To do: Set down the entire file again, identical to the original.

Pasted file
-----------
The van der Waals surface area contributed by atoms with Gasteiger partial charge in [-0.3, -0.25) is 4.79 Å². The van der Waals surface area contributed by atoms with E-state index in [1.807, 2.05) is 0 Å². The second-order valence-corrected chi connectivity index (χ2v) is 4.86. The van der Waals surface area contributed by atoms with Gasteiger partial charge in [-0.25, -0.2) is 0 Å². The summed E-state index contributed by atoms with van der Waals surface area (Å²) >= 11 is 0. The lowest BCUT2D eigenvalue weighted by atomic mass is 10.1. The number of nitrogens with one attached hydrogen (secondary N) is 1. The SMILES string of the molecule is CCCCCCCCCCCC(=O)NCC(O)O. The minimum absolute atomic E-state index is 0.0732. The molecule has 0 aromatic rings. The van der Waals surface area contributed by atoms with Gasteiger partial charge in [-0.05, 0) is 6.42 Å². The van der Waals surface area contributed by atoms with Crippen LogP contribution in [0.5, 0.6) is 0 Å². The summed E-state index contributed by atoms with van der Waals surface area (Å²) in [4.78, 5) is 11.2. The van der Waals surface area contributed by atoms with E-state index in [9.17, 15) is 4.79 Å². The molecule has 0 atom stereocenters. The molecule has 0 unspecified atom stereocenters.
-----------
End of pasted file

The van der Waals surface area contributed by atoms with Gasteiger partial charge in [-0.3, -0.25) is 4.79 Å². The van der Waals surface area contributed by atoms with E-state index in [1.807, 2.05) is 0 Å². The second-order valence-corrected chi connectivity index (χ2v) is 4.86. The van der Waals surface area contributed by atoms with Gasteiger partial charge in [-0.25, -0.2) is 0 Å². The summed E-state index contributed by atoms with van der Waals surface area (Å²) >= 11 is 0. The lowest BCUT2D eigenvalue weighted by atomic mass is 10.1. The number of nitrogens with one attached hydrogen (secondary N) is 1. The SMILES string of the molecule is CCCCCCCCCCCC(=O)NCC(O)O. The minimum absolute atomic E-state index is 0.0732. The molecule has 0 aromatic rings. The van der Waals surface area contributed by atoms with Gasteiger partial charge in [-0.05, 0) is 6.42 Å². The van der Waals surface area contributed by atoms with Crippen LogP contribution in [0.5, 0.6) is 0 Å². The summed E-state index contributed by atoms with van der Waals surface area (Å²) in [4.78, 5) is 11.2. The van der Waals surface area contributed by atoms with E-state index in [9.17, 15) is 4.79 Å². The molecule has 0 atom stereocenters. The molecule has 0 unspecified atom stereocenters.